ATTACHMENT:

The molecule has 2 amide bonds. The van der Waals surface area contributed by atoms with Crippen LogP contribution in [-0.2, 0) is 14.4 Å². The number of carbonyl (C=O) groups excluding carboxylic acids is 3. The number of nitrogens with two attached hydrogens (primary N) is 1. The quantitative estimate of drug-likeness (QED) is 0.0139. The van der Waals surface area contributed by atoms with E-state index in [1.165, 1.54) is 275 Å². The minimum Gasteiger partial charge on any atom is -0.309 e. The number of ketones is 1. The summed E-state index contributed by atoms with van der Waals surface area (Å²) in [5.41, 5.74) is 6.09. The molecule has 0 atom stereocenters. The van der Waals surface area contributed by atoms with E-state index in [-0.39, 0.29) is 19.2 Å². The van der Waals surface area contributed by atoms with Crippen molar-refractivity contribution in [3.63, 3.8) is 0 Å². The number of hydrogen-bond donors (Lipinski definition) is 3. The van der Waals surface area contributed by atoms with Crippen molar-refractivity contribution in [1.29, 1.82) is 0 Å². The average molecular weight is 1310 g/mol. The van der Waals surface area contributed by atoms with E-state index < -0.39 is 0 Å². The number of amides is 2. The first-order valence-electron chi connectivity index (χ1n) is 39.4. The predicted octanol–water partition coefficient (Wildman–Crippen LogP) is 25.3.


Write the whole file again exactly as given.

The molecule has 2 amide bonds. The van der Waals surface area contributed by atoms with Crippen LogP contribution in [-0.2, 0) is 14.4 Å². The number of carbonyl (C=O) groups excluding carboxylic acids is 3. The number of nitrogens with two attached hydrogens (primary N) is 1. The quantitative estimate of drug-likeness (QED) is 0.0139. The van der Waals surface area contributed by atoms with E-state index in [1.165, 1.54) is 275 Å². The minimum Gasteiger partial charge on any atom is -0.309 e. The number of ketones is 1. The summed E-state index contributed by atoms with van der Waals surface area (Å²) in [5.41, 5.74) is 6.09. The molecule has 0 atom stereocenters. The van der Waals surface area contributed by atoms with E-state index in [-0.39, 0.29) is 19.2 Å². The van der Waals surface area contributed by atoms with Crippen molar-refractivity contribution in [3.63, 3.8) is 0 Å². The number of hydrogen-bond donors (Lipinski definition) is 3. The van der Waals surface area contributed by atoms with Crippen molar-refractivity contribution in [1.29, 1.82) is 0 Å². The average molecular weight is 1310 g/mol. The van der Waals surface area contributed by atoms with E-state index < -0.39 is 0 Å². The number of amides is 2. The first-order valence-electron chi connectivity index (χ1n) is 39.4. The predicted octanol–water partition coefficient (Wildman–Crippen LogP) is 25.3.